The local irritant properties of these substances are particularly pronounced in the case of some of the unsaturated members; surprising differences exist, however, even between very similar compounds (e.g., octafluoroisobutylene is enormously more irritating than the isomeric octafluoro-2-butene). Lung irritation may be a major danger in acute inhalation exposure to some compounds belonging to this group (e.g., allyl chloride), and a few of them are lacrimators (e.g., carbon tetrabromide). High concentrations of vapours or liquid splashes may be dangerous for the eyes in some instances; the injury caused by the most used members, however, recovers spontaneously, and only prolonged exposure of the cornea gives rise to persistent injury. Several of these substances, such as 1,2-dibromoethane and 1,3-dichloropropane, are definitely irritating and injurious to the skin, causing reddening, blistering and necrosis even on brief contact.

Being good solvents, all of these chemicals can damage the skin by degreasing it and making it dry, vulnerable, cracked and chapped, particularly on repeated contact.

Hazards of specific compounds

Carbon tetrachloride is an extremely hazardous chemical which has been responsible for deaths from poisoning of workers acutely exposed to it. It is classified as a Group 2B possible human carcinogen by IARC, and many authorities, such as British Health and Safety Executive, require the phasing out of its use in industry. Since a large part of the carbon tetrachloride use was in the production of chlorofluorocarbons, the virtual elimination of these chemicals further drastically limits the commercial uses of this solvent.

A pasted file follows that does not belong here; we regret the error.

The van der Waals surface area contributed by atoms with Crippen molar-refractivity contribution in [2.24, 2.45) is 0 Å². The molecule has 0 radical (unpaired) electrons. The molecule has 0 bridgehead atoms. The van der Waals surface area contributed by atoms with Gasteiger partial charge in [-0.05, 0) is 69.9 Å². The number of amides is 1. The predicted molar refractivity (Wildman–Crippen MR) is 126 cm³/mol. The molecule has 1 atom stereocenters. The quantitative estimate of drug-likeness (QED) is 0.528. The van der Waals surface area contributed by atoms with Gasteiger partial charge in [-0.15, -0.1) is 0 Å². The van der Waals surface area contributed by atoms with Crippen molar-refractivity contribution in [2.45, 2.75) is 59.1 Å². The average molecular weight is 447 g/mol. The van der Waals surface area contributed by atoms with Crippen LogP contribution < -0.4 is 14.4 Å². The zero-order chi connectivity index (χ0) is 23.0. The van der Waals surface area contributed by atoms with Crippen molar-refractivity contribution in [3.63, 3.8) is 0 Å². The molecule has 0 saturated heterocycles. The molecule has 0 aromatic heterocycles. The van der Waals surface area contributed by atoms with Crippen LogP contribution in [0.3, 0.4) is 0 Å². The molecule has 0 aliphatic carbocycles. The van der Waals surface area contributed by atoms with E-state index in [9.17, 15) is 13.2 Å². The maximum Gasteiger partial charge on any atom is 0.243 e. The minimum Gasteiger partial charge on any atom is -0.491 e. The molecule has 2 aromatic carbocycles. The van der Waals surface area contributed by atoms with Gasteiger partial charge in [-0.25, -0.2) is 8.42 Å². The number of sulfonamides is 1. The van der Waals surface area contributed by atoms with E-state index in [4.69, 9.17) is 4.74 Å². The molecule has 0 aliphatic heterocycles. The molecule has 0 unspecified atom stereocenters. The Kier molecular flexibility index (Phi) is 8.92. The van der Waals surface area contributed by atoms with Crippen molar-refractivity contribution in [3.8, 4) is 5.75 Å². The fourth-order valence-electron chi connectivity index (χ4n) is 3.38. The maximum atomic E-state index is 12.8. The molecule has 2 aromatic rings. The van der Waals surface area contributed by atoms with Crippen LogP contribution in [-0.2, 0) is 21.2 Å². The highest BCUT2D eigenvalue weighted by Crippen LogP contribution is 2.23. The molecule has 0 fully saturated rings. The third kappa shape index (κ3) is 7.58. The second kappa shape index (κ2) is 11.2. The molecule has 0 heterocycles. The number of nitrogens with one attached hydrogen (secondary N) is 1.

Most carbon tetrachloride intoxications have resulted from the inhalation of the vapour; however, the substance is also readily absorbed from the gastrointestinal tract. Being a good fat solvent, carbon tetrachloride removes fat from the skin on contact, which may lead to development of a secondary septic dermatitis. Since it is absorbed through the skin, care should be taken to avoid prolonged and repeated skin contact. Contact with the eyes may cause a transient irritation, but does not lead to serious injury.

Carbon tetrachloride has anaesthetic properties, and exposures to high vapour concentrations can lead to the rapid loss of consciousness. Individuals exposed to less than anaesthetic concentrations of carbon tetrachloride vapour frequently exhibit other nervous system effects such as dizziness, vertigo, headache, depression, mental confusion, and incoordination. It may cause cardiac arrhythmias and ventricular fibrillation at higher concentrations. At surprisingly low vapour concentrations, gastrointestinal disturbances such as nausea, vomiting, abdominal pain and diarrhoea are manifested by some individuals.